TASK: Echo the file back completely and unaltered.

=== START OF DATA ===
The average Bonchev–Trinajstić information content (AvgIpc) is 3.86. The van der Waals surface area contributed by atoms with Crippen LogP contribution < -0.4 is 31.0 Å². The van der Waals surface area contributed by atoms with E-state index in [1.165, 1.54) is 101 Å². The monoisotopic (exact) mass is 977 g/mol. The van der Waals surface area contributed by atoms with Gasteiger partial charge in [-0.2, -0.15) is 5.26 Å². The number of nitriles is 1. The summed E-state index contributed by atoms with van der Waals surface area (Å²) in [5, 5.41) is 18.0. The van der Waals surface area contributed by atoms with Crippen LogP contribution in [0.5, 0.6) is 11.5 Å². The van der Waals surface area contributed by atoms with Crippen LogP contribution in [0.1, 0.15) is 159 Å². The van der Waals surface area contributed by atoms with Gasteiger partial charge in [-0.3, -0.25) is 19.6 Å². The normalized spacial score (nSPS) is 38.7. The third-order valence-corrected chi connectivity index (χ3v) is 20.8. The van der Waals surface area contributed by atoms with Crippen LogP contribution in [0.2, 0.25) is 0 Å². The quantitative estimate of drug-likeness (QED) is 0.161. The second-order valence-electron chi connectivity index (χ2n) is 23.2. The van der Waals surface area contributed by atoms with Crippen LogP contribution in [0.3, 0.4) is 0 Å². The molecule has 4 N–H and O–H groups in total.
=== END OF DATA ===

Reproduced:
The average Bonchev–Trinajstić information content (AvgIpc) is 3.86. The van der Waals surface area contributed by atoms with Crippen LogP contribution < -0.4 is 31.0 Å². The van der Waals surface area contributed by atoms with E-state index in [1.165, 1.54) is 101 Å². The monoisotopic (exact) mass is 977 g/mol. The van der Waals surface area contributed by atoms with Gasteiger partial charge in [-0.2, -0.15) is 5.26 Å². The number of nitriles is 1. The summed E-state index contributed by atoms with van der Waals surface area (Å²) in [5, 5.41) is 18.0. The van der Waals surface area contributed by atoms with Crippen LogP contribution in [0.5, 0.6) is 11.5 Å². The van der Waals surface area contributed by atoms with Crippen LogP contribution in [0.1, 0.15) is 159 Å². The van der Waals surface area contributed by atoms with Gasteiger partial charge in [-0.3, -0.25) is 19.6 Å². The normalized spacial score (nSPS) is 38.7. The third-order valence-corrected chi connectivity index (χ3v) is 20.8. The van der Waals surface area contributed by atoms with Crippen LogP contribution in [0.2, 0.25) is 0 Å². The quantitative estimate of drug-likeness (QED) is 0.161. The second-order valence-electron chi connectivity index (χ2n) is 23.2. The van der Waals surface area contributed by atoms with Crippen LogP contribution in [0.3, 0.4) is 0 Å². The molecule has 4 N–H and O–H groups in total.